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Outspark confirms it is in deal talks, but can't confirm Shanda rumor

Outspark, a massively multiplayer online game publisher that brings Asian games to the U.S., confirmed it is in talks about being acquired. But the company had no comment that Shanda Games is about to purchase it.

Susan Choe, chief executive of San Francisco-based Outspark, confirmed in a phone call that the company has been pursued by suitors in recent months. She said that “the talks are progressing.”

VentureBeat has separately heard that Shanda could be the buyer. But Choe declined to comment on Shanda. She said that possible buyers are from both Asian and Western markets. Choe noted that other emerging game companies have executed deals with strategic allies and that Outspark hopes to do so as well.

We don’t know when the deal will happen or what the purchase price will be. Outspark has quietly built itself a good business importing Asian online games into the U.S. and European markets. That’s how it built a relationship with Shanda. This summer, it brought Shanda’s Luvinia Online, a massively multiplayer online game, to western gamers. Choe said Outspark will publish four or five more games soon and that it is in talks with Shanda about bringing more of its games to Western markets.

The previous publishing deal with Shanda was important because Shanda is one of China’s biggest online game companies. Outspark has been on a quest to prove that free-to-play massively multiplayer online games will prove as popular in the European and U.S. markets as they are in Asia.

Outspark also wants to show that, even in the age of successful Facebook apps, it still makes sense for game companies to create their own online game platform that they can completely control.

It hasn’t been easy. Outspark hired chief executive Owen Mahoney, a former Electronic Arts executive, in September, 2009. Last year, he gave up the title and moved to South Korea’s Nexon. Choe, founder and chairman of Outspark, resumed the role of CEO.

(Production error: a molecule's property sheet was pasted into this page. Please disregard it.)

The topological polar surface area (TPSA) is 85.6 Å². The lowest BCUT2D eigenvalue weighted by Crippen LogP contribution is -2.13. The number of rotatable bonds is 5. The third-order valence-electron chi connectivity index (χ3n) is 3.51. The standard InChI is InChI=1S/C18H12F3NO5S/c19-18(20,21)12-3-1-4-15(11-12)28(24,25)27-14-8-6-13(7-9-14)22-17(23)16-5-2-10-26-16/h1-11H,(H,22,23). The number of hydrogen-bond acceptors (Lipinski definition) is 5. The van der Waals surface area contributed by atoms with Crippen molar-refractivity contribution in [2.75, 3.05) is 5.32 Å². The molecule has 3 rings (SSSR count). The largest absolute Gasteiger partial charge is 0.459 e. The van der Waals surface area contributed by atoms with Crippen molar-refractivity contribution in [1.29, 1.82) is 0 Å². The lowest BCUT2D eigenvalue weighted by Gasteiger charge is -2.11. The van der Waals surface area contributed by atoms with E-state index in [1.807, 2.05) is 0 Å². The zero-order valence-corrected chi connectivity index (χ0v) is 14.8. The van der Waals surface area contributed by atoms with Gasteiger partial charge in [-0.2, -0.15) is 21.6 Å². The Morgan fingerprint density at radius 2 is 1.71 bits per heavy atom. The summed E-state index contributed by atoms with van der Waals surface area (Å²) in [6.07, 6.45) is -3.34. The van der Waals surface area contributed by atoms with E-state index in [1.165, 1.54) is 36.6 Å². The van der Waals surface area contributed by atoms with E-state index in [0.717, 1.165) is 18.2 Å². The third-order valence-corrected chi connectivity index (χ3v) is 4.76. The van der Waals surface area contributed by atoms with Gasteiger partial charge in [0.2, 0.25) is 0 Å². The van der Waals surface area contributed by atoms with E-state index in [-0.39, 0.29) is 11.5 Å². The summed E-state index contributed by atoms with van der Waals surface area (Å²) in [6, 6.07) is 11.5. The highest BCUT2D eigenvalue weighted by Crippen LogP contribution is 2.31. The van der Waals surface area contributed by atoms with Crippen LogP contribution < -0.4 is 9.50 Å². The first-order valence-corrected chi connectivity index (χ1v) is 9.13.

In the past, she acknowledged that her company’s audience is much smaller than Zynga’s on Facebook. But she believes that her company’s gamers are more loyal and may turn out to be very lucrative in the long run.

Back in June, the company had around 3 million monthly active users and 6 million registered users. Choe said today that updated numbers aren’t available, in part because comScore has not kept up with the latest numbers.

While Outspark hasn’t opted to advertise heavily to gain tens of millions of users, it has built a strong business. Outspark’s games are free to play, which means users can play for free and pay real money for virtual goods such as better weapons or decorations.

About 9 to 10 percent of Outspark’s 3 million monthly unique users pay. Of those who pay money, the average revenue per paying user is $50. Those players pay for an average of eight months, which equals a lifetime value per customer of $400. Typically, the users start paying 14 days into the game play. About 80 percent of those are males ages 16 to 30. The average session is a half hour. Choe wasn’t disclosing actual revenues, but she said revenues in June were double what they were a year ago.

Shanda’s Luvinia Online has millions of monthly players. Outspark localized it for Western markets, changing the user interface and language as needed. It then applied its metrics to measure the results and modify the game as necessary. That’s part of the data-driven model that has helped Outspark get industry-leading results, Choe said in an interview back in June.

Choe said the company’s focus has been deliberate and she believes that people who are playing games on Facebook will eventually trade up to a more rewarding experience. So they may at some point migrate to games on Outspark.

Choe said that Outspark can control its destiny because it publishes games to its own web site. It isn’t beholden to platform holders such as Facebook, which has clashed with Zynga over platform tax issues. By contrast, no one stands between Outspark and its audience of gamers.

After 3.5 years of hard work, Choe said she felt that growth would come. The company has invested in engaging games. It can cross sell the different games to users on the site, so Outspark doesn’t have to advertise heavily. And it is making more casual online games that aren’t as complicated to play as World of Warcraft, the industry leader in online games.

Outspark last year published an online dancing and shopping game from J2M, a game studio in South Korea that Electronic Arts recently acquired. Beyond the traditional game companies, Outspark’s rivals include Asian companies such as Nexon, which has expanded into the U.S. market. Outspark raised $8.3 million in venture funding during the dry month of July, 2009, and has raised $22 million to date. Investors include DCM, Syncom Venture Partners, SBI Investment, Mille Plateau, Tencent and Altos Ventures.


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  1. [...] to be CEO in September 2009. But he resigned in 2010 and Choe took over again as CEO. At one point, Choe acknowledged the company was in talks to be [...]

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